From Publishers Weekly
Starred Review. It makes a bizarre kind of sense to pair animals with celebrities, as the PEN-USA Award–winning Millet does in her new collection, since both tend to provoke our sympathy while remaining fundamentally alien. This disconnect proves a fascinating subject for stories where David Hasselhoff's dachshund (which is not his fault) inspires meditations on mortality, Noam Chomsky holds forth on hamsters, Jimmy Carter spares the swamp rabbit, and Thomas Edison is haunted by the elephant he electrocuted. Millet's apprehension of interspecies rapport is particularly sharp in Sexing the Pheasant, where Madonna's remorse at shooting a pheasant (while hunting in Prada boots, naturally) is mainly symptomatic of her own self-regard. For sheer line-for-line delight, nothing beats The Lady and the Dragon, where a Sharon Stone look-alike is lured to the bedside of an Indonesian billionaire who plans to make the movie star his concubine. Millet's stories evoke the spectrum of human feeling and also its limits, not unlike the famous naturalist in Girl and Giraffe, who watches as lions and giraffes live out the possibilities of the world while hiding in the underbrush: being a primate, he was separate forever. (Oct.)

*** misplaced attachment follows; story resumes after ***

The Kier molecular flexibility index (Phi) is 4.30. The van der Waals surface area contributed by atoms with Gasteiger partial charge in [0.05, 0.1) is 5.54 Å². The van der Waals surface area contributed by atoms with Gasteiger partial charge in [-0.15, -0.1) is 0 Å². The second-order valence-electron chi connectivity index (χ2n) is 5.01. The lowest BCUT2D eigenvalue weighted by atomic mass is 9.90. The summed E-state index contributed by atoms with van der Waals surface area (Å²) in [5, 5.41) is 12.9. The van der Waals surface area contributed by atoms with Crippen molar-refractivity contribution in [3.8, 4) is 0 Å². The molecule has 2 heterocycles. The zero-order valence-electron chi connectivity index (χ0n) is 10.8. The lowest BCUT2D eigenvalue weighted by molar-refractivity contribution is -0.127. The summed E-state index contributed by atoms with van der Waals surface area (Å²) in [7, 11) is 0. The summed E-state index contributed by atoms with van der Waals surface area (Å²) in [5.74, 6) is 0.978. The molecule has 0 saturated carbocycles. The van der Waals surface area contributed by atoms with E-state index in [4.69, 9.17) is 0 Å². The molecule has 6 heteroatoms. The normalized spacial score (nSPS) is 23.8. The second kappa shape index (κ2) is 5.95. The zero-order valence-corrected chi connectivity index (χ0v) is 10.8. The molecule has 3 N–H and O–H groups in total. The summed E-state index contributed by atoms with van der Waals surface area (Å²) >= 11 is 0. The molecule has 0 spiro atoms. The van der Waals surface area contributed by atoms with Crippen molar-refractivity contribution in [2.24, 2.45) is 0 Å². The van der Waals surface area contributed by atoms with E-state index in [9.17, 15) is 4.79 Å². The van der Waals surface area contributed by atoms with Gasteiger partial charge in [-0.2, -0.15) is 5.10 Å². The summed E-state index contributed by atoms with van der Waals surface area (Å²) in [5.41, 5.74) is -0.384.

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"These incredibly crafted stories, with their rare intelligence, humor, and empathy, describe the furious collision of nature and science, man and animal, everyday citizen and celebrity, fact and fiction. Lydia Millet's writing sparkles with urgent brilliance." -- Joe Meno